Yemen’s Houthi rebel group has repeatedly vowed to strike any vessel it believes to be aiding Israel amid ongoing fighting in Gaza
The French military has successfully repelled an attack on one of its guided-missile frigates in the Red Sea, a top government minister has said. The military noted that the attempted drone strikes were launched from a Houthi-controlled region of Yemen.
Speaking to lawmakers in the French Senate on Monday, Armed Forces Minister Sebastien Lecornu provided an update on last weekend’s failed attack, stating that all hostile aircraft had been shot down with guided munitions.
“Two drones coming from Yemen deliberately targeted … our multi-mission frigate Languedoc, which was carrying out a patrol in the Red Sea,” he said. “These were Aster 15 missiles, which were launched in self-defense to destroy the two drones. This was done [successfully] and therefore protected the boat and the crew alike.”
Although no officials have cited the Houthi rebel group by name, the military previously said the drones had been launched from the coast of al-Hodeida, Yemen, an area controlled by the armed faction, which is formally known as Ansar Allah and has ruled parts of the Middle Eastern nation since a 2014 uprising.
The Houthis have repeatedly vowed to attack any ships the group believes to be aiding Israel amid the latest conflict with Palestinian militants in Gaza. They have already attacked, and in some cases seized, a number of commercial and military ships transiting the Red Sea.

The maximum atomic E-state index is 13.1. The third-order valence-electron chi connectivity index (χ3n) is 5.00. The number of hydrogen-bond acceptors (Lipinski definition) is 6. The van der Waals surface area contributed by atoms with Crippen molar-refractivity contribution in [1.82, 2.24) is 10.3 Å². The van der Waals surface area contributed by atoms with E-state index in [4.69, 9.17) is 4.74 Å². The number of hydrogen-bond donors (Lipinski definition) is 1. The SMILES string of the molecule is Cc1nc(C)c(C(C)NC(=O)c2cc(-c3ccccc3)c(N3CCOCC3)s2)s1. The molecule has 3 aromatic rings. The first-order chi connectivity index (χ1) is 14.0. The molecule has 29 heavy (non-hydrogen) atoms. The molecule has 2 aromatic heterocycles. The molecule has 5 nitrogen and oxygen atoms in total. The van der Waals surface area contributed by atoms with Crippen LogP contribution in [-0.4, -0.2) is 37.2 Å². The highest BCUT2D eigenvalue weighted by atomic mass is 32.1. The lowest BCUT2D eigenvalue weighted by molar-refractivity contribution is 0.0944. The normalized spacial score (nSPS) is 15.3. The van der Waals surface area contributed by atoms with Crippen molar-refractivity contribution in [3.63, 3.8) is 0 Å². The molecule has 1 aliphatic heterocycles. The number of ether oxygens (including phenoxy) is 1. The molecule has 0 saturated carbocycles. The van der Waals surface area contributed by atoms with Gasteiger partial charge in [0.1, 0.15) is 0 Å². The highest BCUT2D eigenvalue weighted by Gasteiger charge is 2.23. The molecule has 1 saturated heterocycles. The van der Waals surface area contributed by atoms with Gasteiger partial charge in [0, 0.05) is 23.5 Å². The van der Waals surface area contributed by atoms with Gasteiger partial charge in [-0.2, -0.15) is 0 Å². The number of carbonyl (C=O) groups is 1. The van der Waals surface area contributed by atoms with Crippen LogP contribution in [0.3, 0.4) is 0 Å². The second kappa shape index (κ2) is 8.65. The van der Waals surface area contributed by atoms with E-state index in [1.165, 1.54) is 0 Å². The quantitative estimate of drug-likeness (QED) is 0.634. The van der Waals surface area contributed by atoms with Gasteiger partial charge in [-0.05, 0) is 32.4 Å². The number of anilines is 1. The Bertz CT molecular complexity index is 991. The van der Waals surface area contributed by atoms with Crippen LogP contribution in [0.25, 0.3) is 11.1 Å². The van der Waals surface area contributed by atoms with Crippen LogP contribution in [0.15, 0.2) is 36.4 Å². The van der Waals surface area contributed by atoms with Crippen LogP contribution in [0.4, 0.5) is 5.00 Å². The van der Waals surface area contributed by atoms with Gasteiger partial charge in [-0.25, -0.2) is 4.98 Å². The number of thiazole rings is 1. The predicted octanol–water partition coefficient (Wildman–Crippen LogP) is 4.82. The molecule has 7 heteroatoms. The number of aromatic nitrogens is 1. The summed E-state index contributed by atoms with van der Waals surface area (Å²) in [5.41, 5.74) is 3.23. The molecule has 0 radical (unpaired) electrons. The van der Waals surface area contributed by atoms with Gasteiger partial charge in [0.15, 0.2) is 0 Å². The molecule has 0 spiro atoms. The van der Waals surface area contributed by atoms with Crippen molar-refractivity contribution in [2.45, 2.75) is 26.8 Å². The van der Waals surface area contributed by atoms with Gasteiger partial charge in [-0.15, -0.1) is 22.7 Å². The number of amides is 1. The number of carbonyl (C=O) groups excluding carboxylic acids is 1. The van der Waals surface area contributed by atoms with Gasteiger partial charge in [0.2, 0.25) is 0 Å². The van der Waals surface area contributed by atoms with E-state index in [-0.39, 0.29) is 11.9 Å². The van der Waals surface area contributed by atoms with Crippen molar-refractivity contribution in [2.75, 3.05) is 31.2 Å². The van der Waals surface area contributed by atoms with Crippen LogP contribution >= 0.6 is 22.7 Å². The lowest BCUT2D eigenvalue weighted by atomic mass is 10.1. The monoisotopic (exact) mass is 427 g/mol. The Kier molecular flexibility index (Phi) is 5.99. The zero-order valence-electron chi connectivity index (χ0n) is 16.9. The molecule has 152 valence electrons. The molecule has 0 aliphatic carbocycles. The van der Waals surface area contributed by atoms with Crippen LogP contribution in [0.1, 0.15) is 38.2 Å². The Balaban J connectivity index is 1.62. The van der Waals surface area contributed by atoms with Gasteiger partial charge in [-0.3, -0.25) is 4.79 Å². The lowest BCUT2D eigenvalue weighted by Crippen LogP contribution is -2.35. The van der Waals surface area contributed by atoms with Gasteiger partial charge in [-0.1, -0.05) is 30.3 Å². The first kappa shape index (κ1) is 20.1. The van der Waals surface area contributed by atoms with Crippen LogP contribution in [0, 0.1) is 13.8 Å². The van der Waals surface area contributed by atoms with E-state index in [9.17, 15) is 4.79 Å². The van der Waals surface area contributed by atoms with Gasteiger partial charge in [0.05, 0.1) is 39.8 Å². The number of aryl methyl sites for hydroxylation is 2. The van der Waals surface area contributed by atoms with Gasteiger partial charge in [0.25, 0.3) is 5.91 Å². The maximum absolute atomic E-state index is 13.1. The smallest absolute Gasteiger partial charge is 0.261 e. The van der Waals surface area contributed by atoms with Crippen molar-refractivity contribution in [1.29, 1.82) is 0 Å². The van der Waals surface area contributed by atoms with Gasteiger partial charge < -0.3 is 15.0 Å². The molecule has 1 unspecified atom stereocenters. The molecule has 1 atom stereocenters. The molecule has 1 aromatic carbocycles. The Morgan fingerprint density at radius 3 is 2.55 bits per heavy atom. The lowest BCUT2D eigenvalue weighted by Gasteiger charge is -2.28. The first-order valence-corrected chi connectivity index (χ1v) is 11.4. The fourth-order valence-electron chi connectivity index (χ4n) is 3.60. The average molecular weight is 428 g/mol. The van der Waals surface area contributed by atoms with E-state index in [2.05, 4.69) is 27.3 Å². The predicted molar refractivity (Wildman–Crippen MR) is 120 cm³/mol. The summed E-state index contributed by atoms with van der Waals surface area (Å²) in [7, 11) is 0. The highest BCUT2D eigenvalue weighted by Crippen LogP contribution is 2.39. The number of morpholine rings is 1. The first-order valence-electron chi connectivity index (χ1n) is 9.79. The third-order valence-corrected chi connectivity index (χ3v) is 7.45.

Earlier this month, the US military said one of its warships had come under attack in the region, while also refraining from naming the Houthis. Nonetheless, the group later claimed responsibility for the incident, pledging to continue such operations “until the Israeli aggression against our steadfast brothers in the Gaza Strip stops.”
The Houthis also previously published dramatic footage showing fighters seizing a cargo ship in the Red Sea, with commandos seen descending onto the vessel from a helicopter and holding crewmembers at gunpoint. The group claimed the craft was linked to Israel, although West Jerusalem later denied any direct connection to the vessel.
In a statement published on Saturday, Houthi military spokesman Yahya Sare’e reiterated that the group would “prevent the passage of ships heading towards the Zionist entity,” referring to Israel, and demanded additional aid for Palestinians under Israeli bombardment.
The head of Israel’s National Security Council, Tzachi Hanegbi, has accused the Yemeni rebel group of imposing a “naval siege,” and said his country would take action should other nations fail to do so. He added that Israel had urged both the United States and European Union to take countermeasures, although it is unclear what the request entailed.
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